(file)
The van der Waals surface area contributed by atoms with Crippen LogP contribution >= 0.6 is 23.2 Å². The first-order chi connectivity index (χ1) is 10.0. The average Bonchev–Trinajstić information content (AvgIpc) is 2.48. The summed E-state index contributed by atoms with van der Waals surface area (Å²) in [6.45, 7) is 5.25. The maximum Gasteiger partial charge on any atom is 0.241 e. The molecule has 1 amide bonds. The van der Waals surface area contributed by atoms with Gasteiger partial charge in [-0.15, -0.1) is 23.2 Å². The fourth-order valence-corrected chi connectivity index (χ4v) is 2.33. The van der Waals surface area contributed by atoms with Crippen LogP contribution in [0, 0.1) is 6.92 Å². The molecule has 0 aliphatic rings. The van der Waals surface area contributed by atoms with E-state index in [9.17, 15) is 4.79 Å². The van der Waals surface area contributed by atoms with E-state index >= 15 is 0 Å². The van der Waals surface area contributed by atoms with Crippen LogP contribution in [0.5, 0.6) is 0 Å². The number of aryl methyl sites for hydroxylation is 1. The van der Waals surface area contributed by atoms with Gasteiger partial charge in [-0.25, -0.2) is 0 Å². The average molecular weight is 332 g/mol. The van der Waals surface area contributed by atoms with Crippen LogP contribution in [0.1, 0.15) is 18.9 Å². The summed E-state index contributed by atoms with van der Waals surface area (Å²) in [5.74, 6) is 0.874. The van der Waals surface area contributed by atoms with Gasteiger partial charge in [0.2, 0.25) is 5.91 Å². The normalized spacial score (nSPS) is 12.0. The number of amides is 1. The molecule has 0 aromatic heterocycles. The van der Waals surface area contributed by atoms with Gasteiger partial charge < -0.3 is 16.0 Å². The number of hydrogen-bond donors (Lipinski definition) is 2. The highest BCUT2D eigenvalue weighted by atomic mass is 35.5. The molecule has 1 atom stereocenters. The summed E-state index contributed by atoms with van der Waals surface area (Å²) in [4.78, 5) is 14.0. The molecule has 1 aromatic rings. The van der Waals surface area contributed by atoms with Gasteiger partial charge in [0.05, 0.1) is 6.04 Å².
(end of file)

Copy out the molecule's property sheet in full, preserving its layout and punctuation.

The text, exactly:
The van der Waals surface area contributed by atoms with Crippen LogP contribution >= 0.6 is 23.2 Å². The first-order chi connectivity index (χ1) is 10.0. The average Bonchev–Trinajstić information content (AvgIpc) is 2.48. The summed E-state index contributed by atoms with van der Waals surface area (Å²) in [6.45, 7) is 5.25. The maximum Gasteiger partial charge on any atom is 0.241 e. The molecule has 1 amide bonds. The van der Waals surface area contributed by atoms with Gasteiger partial charge in [-0.15, -0.1) is 23.2 Å². The fourth-order valence-corrected chi connectivity index (χ4v) is 2.33. The van der Waals surface area contributed by atoms with Crippen LogP contribution in [0, 0.1) is 6.92 Å². The molecule has 0 aliphatic rings. The van der Waals surface area contributed by atoms with E-state index in [9.17, 15) is 4.79 Å². The van der Waals surface area contributed by atoms with E-state index >= 15 is 0 Å². The van der Waals surface area contributed by atoms with Crippen LogP contribution in [0.5, 0.6) is 0 Å². The number of aryl methyl sites for hydroxylation is 1. The van der Waals surface area contributed by atoms with Gasteiger partial charge in [-0.25, -0.2) is 0 Å². The average molecular weight is 332 g/mol. The van der Waals surface area contributed by atoms with Crippen LogP contribution in [0.1, 0.15) is 18.9 Å². The summed E-state index contributed by atoms with van der Waals surface area (Å²) in [5.74, 6) is 0.874. The van der Waals surface area contributed by atoms with Gasteiger partial charge in [0.2, 0.25) is 5.91 Å². The normalized spacial score (nSPS) is 12.0. The number of amides is 1. The molecule has 0 aromatic heterocycles. The van der Waals surface area contributed by atoms with Gasteiger partial charge < -0.3 is 16.0 Å². The number of hydrogen-bond donors (Lipinski definition) is 2. The highest BCUT2D eigenvalue weighted by atomic mass is 35.5. The molecule has 1 atom stereocenters. The summed E-state index contributed by atoms with van der Waals surface area (Å²) in [4.78, 5) is 14.0. The molecule has 1 aromatic rings. The van der Waals surface area contributed by atoms with Gasteiger partial charge in [0.05, 0.1) is 6.04 Å².